Another post from the History Book Club.
I.F. Stone’s The Trial of Socrates
I first read I.F. Stone’s The Trial of Socrates many years ago. Recently I viewed Prof. Donald Kagan’s excellent iTunes course Ancient Greek History, so I thought I’d take another look.
Like most people, I first encounted Socrates in high-school in Plato’s Apology. Socrates steps forth onto the stage of history as a secular martyred saint. Athens, birthplace of democracy, put Socrates to death for exercising free speech. I didn’t notice the contradiction at the time.
I.F. Stone, crusading journalist, did notice. In 1971 health issues forced him to give up I. F. Stone’s Weekly. Determined to understand the roots of this black mark on Athens, he embarked on a full-time study of ancient Greek history, politics, and philosophy, learning ancient Greek for the purpose. And he resolved the contradiction. In a nutshell, Socrates had it coming.
OK, Stone is not that crude. Ultimately he does not excuse the verdict. But he does try to resurrect the prosecution’s side of the case. Socrates emerges as very unappealing figure, a hanger-on of aristocrats, foe to democracy and free speech, friend to bloody tyrants. I found Stone’s reconstruction surprisingly convincing, with one main caveat.
Let me begin with the (well-known) caveat: as Stone himself puts it, the sources are “scanty and one-sided”. Besides Plato, we have some works by Xenophon (including an Apology), a couple of passages in Aristophanes’ plays, and a few scattered references in the classical literature, often from centuries later. Stone skillfully deploys this material; like a good investigative journalist, he keeps digging for overlooked clues, and even comes up with a “scoop” or two of sorts. The internal consistency of Stone’s case, and its general accord with the picture of ancient Greece I gained from Kagan’s course, put my doubts into a light doze, if not fully to rest. In one sense, does it matter? Plato’s Socrates is Socrates, from the perspective of 2500 years of western civilization.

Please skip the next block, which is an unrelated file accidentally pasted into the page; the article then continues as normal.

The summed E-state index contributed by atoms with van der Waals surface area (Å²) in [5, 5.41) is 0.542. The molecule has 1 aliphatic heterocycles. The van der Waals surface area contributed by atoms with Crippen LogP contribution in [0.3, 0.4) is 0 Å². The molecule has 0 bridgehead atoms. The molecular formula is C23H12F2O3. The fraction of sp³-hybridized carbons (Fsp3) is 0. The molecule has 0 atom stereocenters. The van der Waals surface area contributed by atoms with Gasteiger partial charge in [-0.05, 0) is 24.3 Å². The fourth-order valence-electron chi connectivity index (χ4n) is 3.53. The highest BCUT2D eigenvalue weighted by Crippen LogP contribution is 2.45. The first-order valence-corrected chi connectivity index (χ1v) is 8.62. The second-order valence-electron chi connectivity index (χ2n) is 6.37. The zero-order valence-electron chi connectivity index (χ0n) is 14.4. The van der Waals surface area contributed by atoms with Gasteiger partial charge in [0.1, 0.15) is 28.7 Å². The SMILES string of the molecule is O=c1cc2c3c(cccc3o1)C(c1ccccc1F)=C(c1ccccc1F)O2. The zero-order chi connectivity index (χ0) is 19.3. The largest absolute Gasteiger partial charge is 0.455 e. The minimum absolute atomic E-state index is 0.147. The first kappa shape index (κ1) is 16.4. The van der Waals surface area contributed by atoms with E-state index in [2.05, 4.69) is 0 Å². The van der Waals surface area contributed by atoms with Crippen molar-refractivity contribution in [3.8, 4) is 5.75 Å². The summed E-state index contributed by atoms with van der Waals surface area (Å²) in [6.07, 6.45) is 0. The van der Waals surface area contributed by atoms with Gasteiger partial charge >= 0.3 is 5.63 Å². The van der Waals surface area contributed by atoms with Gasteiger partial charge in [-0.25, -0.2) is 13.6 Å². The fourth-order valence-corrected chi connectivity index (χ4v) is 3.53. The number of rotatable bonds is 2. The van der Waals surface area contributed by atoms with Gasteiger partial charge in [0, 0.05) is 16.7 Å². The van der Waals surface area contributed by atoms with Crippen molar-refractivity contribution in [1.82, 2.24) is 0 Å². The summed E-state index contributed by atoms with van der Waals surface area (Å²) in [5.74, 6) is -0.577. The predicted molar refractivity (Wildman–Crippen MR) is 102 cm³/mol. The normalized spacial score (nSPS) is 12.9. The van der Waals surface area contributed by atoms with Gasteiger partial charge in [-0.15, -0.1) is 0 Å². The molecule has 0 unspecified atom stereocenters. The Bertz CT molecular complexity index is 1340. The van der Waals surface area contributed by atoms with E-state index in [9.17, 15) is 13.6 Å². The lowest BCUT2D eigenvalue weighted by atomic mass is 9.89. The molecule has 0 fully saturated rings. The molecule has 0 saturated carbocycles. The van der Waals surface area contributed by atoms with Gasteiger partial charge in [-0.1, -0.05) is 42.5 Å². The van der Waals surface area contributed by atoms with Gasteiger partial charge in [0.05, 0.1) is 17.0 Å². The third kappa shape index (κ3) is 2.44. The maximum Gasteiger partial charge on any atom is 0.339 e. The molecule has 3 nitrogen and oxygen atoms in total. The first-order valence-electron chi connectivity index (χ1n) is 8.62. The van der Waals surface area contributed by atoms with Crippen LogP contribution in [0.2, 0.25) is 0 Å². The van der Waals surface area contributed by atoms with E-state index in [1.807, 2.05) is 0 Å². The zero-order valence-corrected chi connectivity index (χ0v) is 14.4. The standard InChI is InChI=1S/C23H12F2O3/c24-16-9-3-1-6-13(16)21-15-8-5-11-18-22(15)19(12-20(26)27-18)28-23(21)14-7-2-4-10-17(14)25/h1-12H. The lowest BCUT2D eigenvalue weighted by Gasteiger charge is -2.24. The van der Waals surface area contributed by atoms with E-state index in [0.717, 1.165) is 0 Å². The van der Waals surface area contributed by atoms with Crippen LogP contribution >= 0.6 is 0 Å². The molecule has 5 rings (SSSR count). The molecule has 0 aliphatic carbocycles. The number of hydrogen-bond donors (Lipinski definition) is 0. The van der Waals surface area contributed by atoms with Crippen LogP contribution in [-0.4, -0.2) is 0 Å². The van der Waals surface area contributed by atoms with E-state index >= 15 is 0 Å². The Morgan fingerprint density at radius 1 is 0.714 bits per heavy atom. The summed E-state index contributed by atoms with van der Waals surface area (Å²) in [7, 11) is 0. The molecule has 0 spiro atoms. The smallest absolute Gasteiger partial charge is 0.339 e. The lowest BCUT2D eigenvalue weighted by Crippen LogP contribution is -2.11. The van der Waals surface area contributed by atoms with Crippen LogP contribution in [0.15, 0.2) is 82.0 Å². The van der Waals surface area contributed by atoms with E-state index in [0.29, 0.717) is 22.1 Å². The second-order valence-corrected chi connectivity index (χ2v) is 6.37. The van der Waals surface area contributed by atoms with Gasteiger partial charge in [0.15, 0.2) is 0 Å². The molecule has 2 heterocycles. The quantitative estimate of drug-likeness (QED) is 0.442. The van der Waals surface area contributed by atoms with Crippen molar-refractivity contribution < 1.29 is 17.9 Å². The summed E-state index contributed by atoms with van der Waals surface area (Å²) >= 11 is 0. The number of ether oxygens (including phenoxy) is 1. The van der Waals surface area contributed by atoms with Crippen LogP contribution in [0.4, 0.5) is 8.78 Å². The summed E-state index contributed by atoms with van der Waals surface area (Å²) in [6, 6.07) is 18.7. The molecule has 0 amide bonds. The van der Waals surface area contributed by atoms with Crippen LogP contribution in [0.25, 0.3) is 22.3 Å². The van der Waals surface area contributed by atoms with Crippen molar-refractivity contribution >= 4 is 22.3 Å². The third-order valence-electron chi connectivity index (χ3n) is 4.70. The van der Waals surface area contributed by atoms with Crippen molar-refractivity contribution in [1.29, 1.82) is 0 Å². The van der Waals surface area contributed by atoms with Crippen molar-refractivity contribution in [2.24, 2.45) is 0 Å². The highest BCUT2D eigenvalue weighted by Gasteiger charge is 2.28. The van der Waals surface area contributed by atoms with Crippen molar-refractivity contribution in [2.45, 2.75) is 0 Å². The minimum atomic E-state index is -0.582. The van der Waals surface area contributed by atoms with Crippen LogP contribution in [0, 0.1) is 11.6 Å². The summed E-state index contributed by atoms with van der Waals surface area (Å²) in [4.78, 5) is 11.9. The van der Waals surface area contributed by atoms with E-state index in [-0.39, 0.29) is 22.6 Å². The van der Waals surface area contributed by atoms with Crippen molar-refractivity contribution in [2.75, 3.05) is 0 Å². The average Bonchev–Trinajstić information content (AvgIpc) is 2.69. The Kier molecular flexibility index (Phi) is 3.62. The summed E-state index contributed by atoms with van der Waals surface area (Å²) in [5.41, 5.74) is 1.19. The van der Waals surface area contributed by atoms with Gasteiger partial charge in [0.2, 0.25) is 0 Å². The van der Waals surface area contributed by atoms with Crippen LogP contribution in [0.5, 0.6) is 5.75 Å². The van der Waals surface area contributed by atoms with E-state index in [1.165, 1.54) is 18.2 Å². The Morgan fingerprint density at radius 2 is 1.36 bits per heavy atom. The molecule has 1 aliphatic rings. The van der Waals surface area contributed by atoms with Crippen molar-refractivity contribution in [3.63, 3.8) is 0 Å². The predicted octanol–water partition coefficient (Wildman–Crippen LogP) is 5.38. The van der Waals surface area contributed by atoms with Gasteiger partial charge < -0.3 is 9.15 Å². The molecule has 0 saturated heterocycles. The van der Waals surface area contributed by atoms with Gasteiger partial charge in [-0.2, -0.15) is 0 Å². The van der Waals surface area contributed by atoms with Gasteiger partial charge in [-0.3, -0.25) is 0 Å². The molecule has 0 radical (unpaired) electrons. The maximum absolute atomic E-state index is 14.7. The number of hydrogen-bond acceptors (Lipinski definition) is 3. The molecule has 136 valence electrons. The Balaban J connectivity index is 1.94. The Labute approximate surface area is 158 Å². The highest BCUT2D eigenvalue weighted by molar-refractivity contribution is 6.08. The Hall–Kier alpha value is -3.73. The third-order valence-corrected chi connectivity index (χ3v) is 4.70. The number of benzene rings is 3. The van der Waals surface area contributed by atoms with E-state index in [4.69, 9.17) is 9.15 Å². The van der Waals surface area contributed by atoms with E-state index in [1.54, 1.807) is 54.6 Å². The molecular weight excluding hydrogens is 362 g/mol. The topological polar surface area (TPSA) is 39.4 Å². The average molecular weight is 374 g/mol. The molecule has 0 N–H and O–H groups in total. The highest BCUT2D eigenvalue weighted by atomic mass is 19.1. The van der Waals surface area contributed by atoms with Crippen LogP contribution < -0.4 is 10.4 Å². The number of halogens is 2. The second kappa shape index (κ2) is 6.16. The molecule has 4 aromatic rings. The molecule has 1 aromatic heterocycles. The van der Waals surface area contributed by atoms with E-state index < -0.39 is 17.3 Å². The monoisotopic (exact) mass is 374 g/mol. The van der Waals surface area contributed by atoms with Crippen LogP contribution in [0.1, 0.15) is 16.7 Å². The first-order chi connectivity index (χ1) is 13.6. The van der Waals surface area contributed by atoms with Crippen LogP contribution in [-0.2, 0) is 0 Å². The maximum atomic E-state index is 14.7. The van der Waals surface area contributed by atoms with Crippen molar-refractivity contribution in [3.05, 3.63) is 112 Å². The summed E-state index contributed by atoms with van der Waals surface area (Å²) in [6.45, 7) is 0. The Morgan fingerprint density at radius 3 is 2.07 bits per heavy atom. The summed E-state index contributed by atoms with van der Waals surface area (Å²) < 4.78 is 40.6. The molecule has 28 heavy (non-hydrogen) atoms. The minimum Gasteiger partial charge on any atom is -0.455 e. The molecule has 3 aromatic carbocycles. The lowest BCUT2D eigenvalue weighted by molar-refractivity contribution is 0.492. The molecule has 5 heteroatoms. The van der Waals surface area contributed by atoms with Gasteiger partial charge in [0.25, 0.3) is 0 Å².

Stone documents Socrates’ hatred of democracy without difficulty and repeatedly. To quote Stone: “The various followers of Socrates disagreed … as to just what Socrates had taught them … But on one matter they agreed: They all rejected the polis. They all saw the human community not as a self-governing body of citizens with equal rights but as a herd that required a shepard or a king. They all treated democracy with condescension or contempt.”
Xenophon’s Apology gives one of the accusations against Socrates: he taught his pupils to be tyrannical and unprincipled by quoting the worst passages from celebrated poets. Xenophon omits the two most damaging poets, but Stone makes hay with the most famous of them all, Homer. In one passage, Homer says: “It is not good for the many to rule // Let one man rule // one man be king.” Xenophon quotes right before and right after, but skips the crucial lines.
In another well-known scene, Thersites speaks up against Agamemnon: “The only assembly in all of Homer where a common soldier spoke up in the debate.” Odysseus beat him until he bled and threatened to kill him if he ever spoke again. Homer, poet to kings, approved of this treatment. Did Socrates? Xenophon, clever defense lawyer, omits this passage, but does say (according to Socrates) that insolent ones ought to be stopped from speaking. The name “Thersites” stems from the same Greek root as the word Xenophon uses for “insolent”.